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James Barr on "Lords Of The Desert": 'Archived files suggesting that the British spied on American politicians visiting Palestine in the late 1940s piqued my interest and inspired my latest book'

James Barr is a British historian, living in London. He read modern history at Oxford and has travelled widely in the Middle East. He has worked for the Daily Telegraph, in politics, and in the British Embassy in Paris. Alongside that, he has written two critically acclaimed histories of the Middle East in the twentieth century, “A Line In The Sand” (about the 1916 Sykes-Picot agreement and its consequences) and “Lords Of The Desert”, which describes the constant tensions in the relationship between the rising United States and declining Britain in the post-war Middle East. His book Lords of the Desert has been described as “brilliant, detached and eye-opening” by The Times and “like a page-turning spy thriller” by the Wall Street Journal.
Chirdeep Malhotra connected with him for an exclusive interview, in which he talks about his latest book, the research that it entailed, and the reason for the Anglo-American conflict in the post-World War II Middle East.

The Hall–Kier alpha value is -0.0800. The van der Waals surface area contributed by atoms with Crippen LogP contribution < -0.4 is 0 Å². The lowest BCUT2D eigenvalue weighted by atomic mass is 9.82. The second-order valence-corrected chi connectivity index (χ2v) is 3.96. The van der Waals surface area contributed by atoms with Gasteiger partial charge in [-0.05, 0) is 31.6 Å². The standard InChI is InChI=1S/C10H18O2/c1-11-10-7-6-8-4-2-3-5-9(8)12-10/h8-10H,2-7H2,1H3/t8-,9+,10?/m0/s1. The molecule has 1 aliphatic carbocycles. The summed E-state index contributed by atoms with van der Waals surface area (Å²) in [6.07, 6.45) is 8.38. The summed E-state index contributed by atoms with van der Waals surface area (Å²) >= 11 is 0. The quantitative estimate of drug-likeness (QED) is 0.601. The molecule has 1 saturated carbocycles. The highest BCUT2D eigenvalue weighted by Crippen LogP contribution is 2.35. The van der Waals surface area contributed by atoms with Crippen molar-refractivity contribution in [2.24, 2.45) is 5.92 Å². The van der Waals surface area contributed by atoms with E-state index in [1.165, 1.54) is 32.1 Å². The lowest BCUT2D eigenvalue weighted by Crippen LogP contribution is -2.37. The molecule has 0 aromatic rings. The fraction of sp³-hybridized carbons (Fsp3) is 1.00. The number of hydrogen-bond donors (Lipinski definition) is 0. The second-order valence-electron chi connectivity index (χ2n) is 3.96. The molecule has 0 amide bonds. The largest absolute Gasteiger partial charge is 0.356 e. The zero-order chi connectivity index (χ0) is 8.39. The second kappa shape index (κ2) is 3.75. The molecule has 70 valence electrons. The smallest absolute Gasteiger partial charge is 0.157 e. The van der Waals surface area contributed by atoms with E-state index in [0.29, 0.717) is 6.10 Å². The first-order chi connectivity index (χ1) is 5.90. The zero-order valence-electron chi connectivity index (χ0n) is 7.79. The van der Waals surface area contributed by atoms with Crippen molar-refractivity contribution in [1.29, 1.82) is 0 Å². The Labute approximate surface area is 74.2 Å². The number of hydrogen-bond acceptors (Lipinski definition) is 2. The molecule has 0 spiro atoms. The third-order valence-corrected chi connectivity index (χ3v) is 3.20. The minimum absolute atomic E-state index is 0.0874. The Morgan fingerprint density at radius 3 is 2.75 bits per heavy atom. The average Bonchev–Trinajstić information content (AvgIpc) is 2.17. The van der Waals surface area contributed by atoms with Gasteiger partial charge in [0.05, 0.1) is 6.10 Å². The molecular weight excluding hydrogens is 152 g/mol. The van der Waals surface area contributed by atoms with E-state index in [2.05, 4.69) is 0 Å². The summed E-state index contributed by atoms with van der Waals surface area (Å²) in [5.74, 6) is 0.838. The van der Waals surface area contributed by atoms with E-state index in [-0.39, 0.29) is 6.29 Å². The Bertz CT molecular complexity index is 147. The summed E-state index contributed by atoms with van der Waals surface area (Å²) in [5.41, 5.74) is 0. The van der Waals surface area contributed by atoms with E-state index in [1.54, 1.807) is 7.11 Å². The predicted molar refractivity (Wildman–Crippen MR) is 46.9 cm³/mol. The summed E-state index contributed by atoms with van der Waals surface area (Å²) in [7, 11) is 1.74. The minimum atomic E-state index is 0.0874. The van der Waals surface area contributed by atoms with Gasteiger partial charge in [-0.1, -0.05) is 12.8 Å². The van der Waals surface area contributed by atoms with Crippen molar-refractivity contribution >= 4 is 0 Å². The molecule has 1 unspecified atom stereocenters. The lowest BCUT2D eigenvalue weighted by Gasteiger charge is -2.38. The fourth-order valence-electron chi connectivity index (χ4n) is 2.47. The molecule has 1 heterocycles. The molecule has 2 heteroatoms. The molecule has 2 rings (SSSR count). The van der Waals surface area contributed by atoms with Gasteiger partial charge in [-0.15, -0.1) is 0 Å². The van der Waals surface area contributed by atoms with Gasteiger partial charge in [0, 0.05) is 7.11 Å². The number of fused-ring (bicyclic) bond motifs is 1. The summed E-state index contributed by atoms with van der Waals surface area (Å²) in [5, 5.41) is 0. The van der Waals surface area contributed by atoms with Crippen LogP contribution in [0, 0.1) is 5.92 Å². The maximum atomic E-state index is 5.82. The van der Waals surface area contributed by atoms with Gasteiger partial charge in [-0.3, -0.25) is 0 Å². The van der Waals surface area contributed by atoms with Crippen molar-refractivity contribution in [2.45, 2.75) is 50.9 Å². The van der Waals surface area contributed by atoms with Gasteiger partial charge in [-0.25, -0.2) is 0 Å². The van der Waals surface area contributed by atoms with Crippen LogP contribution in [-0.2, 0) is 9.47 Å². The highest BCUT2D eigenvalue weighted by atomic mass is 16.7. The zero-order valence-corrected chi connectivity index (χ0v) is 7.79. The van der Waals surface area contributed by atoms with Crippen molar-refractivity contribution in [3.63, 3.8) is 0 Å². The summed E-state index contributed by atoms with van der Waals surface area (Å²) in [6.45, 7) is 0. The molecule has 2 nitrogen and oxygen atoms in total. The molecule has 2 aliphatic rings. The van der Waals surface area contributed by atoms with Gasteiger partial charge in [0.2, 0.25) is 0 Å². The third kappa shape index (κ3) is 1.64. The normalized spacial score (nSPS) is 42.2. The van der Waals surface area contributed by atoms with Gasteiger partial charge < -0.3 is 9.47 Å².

Please tell us a little bit about yourself.
I’m a British historian. I studied modern history at Oxford and, in the past 25 years, have worked in politics, finance, and journalism, and spent an interesting year-and-a-bit as a political officer working in the British embassy in Paris. Today I live in London and I am working on my next book. My wife is a doctor and we have two young children.
The United States and Britain have mostly been seen as partners, not rivals, in their geopolitical approach to the Middle East. But in this book, you bring out the competition between Britain and the US for hegemony in the Middle East for 25 years, from the battle of El Alamein in 1942 to Britain’s abandonment of Aden in 1967. What made you think along these lines at the start and drew you to writing this book?
A lot of people assume that the United States and Britainare the closest of allies – the Great Satan and the Little Satan, to quote the late Ayatollah Khomeini. But when I was working on an earlier book I found files in the British national archives which suggested that the British were spying on American politicians visiting Palestine in the late 1940s. These piqued my interest and inspired my latest book.
How did you go about researching this book? When you first began with this project, did you have a plan or outline of where you’ll look for information?